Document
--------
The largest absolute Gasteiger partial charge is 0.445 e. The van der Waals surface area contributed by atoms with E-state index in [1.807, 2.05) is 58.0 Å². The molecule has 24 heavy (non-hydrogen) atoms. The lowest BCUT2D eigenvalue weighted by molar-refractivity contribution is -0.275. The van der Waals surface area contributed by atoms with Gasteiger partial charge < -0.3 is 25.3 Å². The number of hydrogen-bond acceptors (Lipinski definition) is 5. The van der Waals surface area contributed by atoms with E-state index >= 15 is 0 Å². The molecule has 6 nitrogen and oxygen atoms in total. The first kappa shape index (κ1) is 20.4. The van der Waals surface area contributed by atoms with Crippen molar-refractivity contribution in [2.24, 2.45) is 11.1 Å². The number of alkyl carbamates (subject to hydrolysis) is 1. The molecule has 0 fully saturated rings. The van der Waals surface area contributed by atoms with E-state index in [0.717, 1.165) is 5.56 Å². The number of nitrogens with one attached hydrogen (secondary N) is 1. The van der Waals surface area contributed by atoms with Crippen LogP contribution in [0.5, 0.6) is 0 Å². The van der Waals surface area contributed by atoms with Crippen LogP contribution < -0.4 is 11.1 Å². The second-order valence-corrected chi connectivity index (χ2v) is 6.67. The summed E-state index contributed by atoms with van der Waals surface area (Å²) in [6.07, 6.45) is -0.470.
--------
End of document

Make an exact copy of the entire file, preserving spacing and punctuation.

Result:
The largest absolute Gasteiger partial charge is 0.445 e. The van der Waals surface area contributed by atoms with E-state index in [1.807, 2.05) is 58.0 Å². The molecule has 24 heavy (non-hydrogen) atoms. The lowest BCUT2D eigenvalue weighted by molar-refractivity contribution is -0.275. The van der Waals surface area contributed by atoms with Gasteiger partial charge < -0.3 is 25.3 Å². The number of hydrogen-bond acceptors (Lipinski definition) is 5. The van der Waals surface area contributed by atoms with E-state index >= 15 is 0 Å². The molecule has 6 nitrogen and oxygen atoms in total. The first kappa shape index (κ1) is 20.4. The van der Waals surface area contributed by atoms with Crippen molar-refractivity contribution in [2.24, 2.45) is 11.1 Å². The number of alkyl carbamates (subject to hydrolysis) is 1. The molecule has 0 fully saturated rings. The van der Waals surface area contributed by atoms with E-state index in [0.717, 1.165) is 5.56 Å². The number of nitrogens with one attached hydrogen (secondary N) is 1. The van der Waals surface area contributed by atoms with Crippen LogP contribution in [0.5, 0.6) is 0 Å². The van der Waals surface area contributed by atoms with Crippen LogP contribution < -0.4 is 11.1 Å². The second-order valence-corrected chi connectivity index (χ2v) is 6.67. The summed E-state index contributed by atoms with van der Waals surface area (Å²) in [6.07, 6.45) is -0.470.